Wed, May 18, 2005 - Page 3 News List

China tells Taiwan it has `always' been ready to give its aid

By Melody Chen  /  STAFF REPORTER , IN GENEVA

Chinese Minister of Health Gao Giang (高強) said in Geneva yesterday that Taiwan's Center for Disease Control (CDC) can work with its Chinese counterpart to handle Taiwan's technical exchanges with the World Health Organization (WHO).

Gao called a press conference after the first-day sessions of the World Health Assembly (WHA), the WHO's highest decision-making body, closed on Monday evening.

Taiwan's ninth bid to join the WHO as an observer failed on Monday because of China's opposition.

The Chinese official explained to foreign and Taiwanese journalists that the memorandum of understanding (MOU) he signed with WHO Director-General Lee Jong-wook last Saturday to facilitate technical exchanges between Taiwan and the WHO is an "exceptional arrangement" to handle Taiwan's health affairs before cross-strait dialogue resumes.

Accompanied by Sha Zukang (沙祖康), the Chinese ambassador to the UN Office in Geneva, Gao said the MOU, in which Taiwan is designated as part of China, "circumvents political issues" to deal with Taiwan's health problems in a "pragmatic" manner.

Taiwan's Minister of Foreign Affairs has said the MOU is unacceptable because it encroaches on Taiwan's sovereignty and treats the country as part of China.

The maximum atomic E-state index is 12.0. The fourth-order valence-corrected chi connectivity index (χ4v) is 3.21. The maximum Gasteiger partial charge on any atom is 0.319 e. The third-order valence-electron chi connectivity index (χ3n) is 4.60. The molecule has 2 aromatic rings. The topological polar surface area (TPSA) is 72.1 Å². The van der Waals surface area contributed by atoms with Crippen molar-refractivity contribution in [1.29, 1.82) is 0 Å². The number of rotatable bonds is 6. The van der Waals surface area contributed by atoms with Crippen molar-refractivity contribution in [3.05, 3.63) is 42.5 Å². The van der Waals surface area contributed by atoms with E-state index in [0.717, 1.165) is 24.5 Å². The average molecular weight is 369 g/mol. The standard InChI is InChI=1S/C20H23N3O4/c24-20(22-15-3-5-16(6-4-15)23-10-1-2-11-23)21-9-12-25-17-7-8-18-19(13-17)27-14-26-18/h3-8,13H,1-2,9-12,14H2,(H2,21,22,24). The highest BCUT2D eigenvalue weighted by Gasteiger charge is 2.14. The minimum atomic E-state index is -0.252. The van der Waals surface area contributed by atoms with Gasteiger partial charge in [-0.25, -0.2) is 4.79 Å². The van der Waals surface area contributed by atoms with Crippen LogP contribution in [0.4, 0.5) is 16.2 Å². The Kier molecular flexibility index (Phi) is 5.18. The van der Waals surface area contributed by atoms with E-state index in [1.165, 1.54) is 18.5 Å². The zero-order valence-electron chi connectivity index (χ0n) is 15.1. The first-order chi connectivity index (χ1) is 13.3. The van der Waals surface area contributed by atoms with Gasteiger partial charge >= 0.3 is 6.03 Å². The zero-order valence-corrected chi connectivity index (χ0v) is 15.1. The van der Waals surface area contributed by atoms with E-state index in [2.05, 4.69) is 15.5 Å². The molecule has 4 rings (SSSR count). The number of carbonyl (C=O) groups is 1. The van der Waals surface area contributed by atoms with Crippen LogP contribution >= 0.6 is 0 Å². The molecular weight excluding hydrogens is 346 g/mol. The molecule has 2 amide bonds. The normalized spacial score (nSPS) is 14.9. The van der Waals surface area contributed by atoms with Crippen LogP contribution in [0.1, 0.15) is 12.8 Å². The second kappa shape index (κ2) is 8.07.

Asked why China did not consult Taiwan over the MOU before it was signed, Gao said he "did not have the channel to do so."

"I really don't know what they [Taiwanese officials] want," Gao said in regard to Taiwan's rejection of the MOU. "The memo is a practical way to solve Taiwan's health issues."

The Chinese official said he "felt very angry" about Taiwan's diplomatic allies' proposals to the WHO to add Taiwan's application for observer status to the WHA agenda over the past nine years.

Gao claimed that Beijing has "always" helped Taiwanese medical and public health experts participate in WHO-related activities. But earlier this month, Taiwanese medical experts were barred from joining a WHO-sponsored tsunami health conference in Phuket due to pressure from China, WHO officials said.

Gao explained that the episode happened because "at the time, the MOU had not been signed yet."

He insisted that if Taiwan wants to send medical or public health experts to WHO-related activities, it "has to notify" China because Taiwan's exchanges with the WHO are "China's internal affairs."

Asked when Beijing will unveil contents of the MOU to Taiwan, Gao did not answer the question directly, but said he heard Taiwan rejected the memo even before it knew the actual contents of the document.

Gao denied that the MOU has anything to do with Chinese National Party (KMT) Chairman Lien Chan's (連戰) and People First Party (PFP) Chairman James Soong's (宋楚瑜) recent visits to Beijing.

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